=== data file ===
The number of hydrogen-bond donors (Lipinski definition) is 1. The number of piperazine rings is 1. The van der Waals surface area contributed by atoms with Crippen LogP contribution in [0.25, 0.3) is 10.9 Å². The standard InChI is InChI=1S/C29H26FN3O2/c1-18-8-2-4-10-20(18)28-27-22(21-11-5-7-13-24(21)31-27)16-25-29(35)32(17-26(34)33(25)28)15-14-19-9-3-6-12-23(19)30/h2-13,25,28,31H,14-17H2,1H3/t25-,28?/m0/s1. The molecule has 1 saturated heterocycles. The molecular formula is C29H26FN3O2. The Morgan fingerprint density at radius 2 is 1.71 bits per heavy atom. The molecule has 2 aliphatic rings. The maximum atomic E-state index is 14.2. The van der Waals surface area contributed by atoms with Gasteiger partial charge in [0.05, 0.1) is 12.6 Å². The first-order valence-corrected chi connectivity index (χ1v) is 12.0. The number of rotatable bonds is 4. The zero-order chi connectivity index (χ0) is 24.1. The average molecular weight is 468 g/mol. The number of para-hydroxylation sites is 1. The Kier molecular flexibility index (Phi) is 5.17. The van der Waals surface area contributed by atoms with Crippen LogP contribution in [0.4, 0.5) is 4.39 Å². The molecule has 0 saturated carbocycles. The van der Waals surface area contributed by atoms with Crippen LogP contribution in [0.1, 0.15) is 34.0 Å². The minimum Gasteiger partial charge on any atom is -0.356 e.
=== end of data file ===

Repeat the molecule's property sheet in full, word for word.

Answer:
The number of hydrogen-bond donors (Lipinski definition) is 1. The number of piperazine rings is 1. The van der Waals surface area contributed by atoms with Crippen LogP contribution in [0.25, 0.3) is 10.9 Å². The standard InChI is InChI=1S/C29H26FN3O2/c1-18-8-2-4-10-20(18)28-27-22(21-11-5-7-13-24(21)31-27)16-25-29(35)32(17-26(34)33(25)28)15-14-19-9-3-6-12-23(19)30/h2-13,25,28,31H,14-17H2,1H3/t25-,28?/m0/s1. The molecule has 1 saturated heterocycles. The molecular formula is C29H26FN3O2. The Morgan fingerprint density at radius 2 is 1.71 bits per heavy atom. The molecule has 2 aliphatic rings. The maximum atomic E-state index is 14.2. The van der Waals surface area contributed by atoms with Gasteiger partial charge in [0.05, 0.1) is 12.6 Å². The first-order valence-corrected chi connectivity index (χ1v) is 12.0. The number of rotatable bonds is 4. The zero-order chi connectivity index (χ0) is 24.1. The average molecular weight is 468 g/mol. The number of para-hydroxylation sites is 1. The Kier molecular flexibility index (Phi) is 5.17. The van der Waals surface area contributed by atoms with Crippen LogP contribution in [0.4, 0.5) is 4.39 Å². The molecule has 0 saturated carbocycles. The van der Waals surface area contributed by atoms with Crippen LogP contribution in [0.1, 0.15) is 34.0 Å². The minimum Gasteiger partial charge on any atom is -0.356 e.